The Arizona Senate approved a bill Monday that allows parents to object to books and other content in their children’s schools.
Senate Bill 1700 would direct school districts to create plans to promote parental involvement. Accordingly, the bill allows parents to submit books to the state’s Department of Education for review for objectionable material, especially material that promotes controversial gender ideology.
The parent must find “the book to be lewd or sexual in nature, to promote gender fluidity or gender pronouns or to groom children into normalizing pedophilia” in order for it to be reviewed, says the text of the bill.
“Just over the last few years, it’s been a lot of graphic, almost cartoon versions of sexual acts,” Sen. Justine Wadsack of Tucson said about the need for the bill, according to local 13 KOLD News.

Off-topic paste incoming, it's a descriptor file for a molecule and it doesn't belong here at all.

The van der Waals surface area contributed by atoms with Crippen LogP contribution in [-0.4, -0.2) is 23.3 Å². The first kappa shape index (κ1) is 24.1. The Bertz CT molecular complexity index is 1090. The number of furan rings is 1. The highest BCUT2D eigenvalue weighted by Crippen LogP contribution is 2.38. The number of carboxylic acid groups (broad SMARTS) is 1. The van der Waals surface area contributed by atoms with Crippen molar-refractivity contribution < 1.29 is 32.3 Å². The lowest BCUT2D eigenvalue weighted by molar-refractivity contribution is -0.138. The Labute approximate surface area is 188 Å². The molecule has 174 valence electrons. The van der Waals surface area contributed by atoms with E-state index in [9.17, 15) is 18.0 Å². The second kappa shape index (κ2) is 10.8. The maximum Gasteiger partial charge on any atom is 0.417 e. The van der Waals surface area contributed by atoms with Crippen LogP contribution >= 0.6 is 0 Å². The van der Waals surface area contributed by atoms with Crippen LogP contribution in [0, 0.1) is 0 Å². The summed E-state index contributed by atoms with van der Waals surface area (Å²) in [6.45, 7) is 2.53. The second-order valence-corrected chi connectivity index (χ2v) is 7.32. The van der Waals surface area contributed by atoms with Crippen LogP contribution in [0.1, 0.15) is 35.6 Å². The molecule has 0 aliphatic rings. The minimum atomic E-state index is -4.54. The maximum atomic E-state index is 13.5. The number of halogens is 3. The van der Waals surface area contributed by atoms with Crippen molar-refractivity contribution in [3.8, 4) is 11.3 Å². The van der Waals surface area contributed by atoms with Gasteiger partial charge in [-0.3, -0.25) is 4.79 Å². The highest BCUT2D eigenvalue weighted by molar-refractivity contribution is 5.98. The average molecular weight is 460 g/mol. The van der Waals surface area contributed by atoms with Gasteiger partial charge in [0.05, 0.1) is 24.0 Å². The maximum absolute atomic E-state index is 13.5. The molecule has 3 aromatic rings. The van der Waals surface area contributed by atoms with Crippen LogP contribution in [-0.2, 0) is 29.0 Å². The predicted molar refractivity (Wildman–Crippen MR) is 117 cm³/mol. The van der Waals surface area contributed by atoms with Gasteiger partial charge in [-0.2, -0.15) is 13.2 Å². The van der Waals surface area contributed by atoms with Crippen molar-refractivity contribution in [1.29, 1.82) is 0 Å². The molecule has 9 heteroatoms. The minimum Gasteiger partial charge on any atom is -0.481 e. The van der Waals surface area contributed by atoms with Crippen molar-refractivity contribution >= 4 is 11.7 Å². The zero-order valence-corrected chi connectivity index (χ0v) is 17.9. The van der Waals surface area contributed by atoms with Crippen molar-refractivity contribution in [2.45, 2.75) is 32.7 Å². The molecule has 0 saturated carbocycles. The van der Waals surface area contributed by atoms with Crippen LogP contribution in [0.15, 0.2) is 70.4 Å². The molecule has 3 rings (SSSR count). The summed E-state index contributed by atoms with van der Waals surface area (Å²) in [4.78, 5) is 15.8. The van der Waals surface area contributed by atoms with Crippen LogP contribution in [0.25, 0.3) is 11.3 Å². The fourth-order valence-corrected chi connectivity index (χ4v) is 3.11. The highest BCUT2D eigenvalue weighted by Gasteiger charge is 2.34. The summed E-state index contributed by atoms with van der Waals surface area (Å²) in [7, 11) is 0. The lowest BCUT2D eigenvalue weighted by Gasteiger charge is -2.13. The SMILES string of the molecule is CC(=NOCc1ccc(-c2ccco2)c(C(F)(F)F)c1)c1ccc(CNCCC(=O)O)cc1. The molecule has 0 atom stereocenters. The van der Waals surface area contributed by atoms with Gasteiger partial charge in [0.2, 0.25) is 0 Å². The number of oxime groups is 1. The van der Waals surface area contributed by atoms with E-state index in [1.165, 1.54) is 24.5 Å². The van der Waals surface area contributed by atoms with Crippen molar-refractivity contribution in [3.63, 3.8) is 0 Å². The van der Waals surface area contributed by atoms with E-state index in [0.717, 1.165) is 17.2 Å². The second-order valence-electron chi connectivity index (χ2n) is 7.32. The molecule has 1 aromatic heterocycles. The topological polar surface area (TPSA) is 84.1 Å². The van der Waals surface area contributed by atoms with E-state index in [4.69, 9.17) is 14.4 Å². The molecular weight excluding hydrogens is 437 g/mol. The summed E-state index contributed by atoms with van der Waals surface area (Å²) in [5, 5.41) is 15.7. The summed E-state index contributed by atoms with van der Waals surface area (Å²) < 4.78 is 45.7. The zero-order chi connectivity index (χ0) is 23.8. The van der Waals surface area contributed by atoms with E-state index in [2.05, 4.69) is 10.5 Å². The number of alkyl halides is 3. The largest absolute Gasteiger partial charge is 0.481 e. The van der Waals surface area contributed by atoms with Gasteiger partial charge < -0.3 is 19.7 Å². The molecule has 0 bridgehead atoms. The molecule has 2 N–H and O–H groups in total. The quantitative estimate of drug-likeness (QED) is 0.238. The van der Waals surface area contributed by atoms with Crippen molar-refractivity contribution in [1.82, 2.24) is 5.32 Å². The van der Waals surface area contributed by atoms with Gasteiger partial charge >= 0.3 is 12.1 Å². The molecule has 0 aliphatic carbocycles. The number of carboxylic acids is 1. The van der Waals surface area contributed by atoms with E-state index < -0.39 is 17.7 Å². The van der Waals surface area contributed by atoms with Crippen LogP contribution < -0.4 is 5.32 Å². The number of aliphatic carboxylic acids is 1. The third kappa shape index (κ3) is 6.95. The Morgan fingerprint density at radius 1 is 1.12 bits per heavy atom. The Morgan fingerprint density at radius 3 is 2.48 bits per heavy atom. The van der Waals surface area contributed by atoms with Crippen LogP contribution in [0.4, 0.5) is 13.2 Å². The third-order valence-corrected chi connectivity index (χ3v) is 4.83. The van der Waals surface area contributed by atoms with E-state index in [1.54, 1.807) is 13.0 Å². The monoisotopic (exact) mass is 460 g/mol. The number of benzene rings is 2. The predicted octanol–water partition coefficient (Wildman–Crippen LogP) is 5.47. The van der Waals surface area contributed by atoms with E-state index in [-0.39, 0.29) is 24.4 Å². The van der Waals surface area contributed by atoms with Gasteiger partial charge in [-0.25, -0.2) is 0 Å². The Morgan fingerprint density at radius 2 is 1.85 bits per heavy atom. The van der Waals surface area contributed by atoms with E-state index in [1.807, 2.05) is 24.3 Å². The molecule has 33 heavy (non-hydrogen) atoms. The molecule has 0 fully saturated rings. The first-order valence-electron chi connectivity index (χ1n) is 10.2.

“It’s gotten to the point where K-12 parents are not interested in having these types of books, with this level of graphics introduced to their children,” added Wadsack.
Progressives have continued to characterize attempts like this to make curriculum age-appropriate as book banning or censorship. But supporters of restrictions point out parents are still able to acquire the books for their children, if they wish.
“This puts the power back into the hands of the parent, it’s not a book banning bill,” Wadsack said. “We’re not setting books on fire, but what it does is it gives the parents some recourse, some ability to say, hey, I don’t approve of this book.
“I think it’s very clear as to what this bill is really for, and we need to stop the other narrative that is trying to beat this down. We are not book banning, we are trying to make sure that our children are learning what is appropriate.”
The bill now moves to the House for consideration, where the GOP holds a narrow majority 31-29.
But even if it were to pass in the House, the measure is expected to be vetoed by Arizona’s Democrat governor, Katie Hobbs.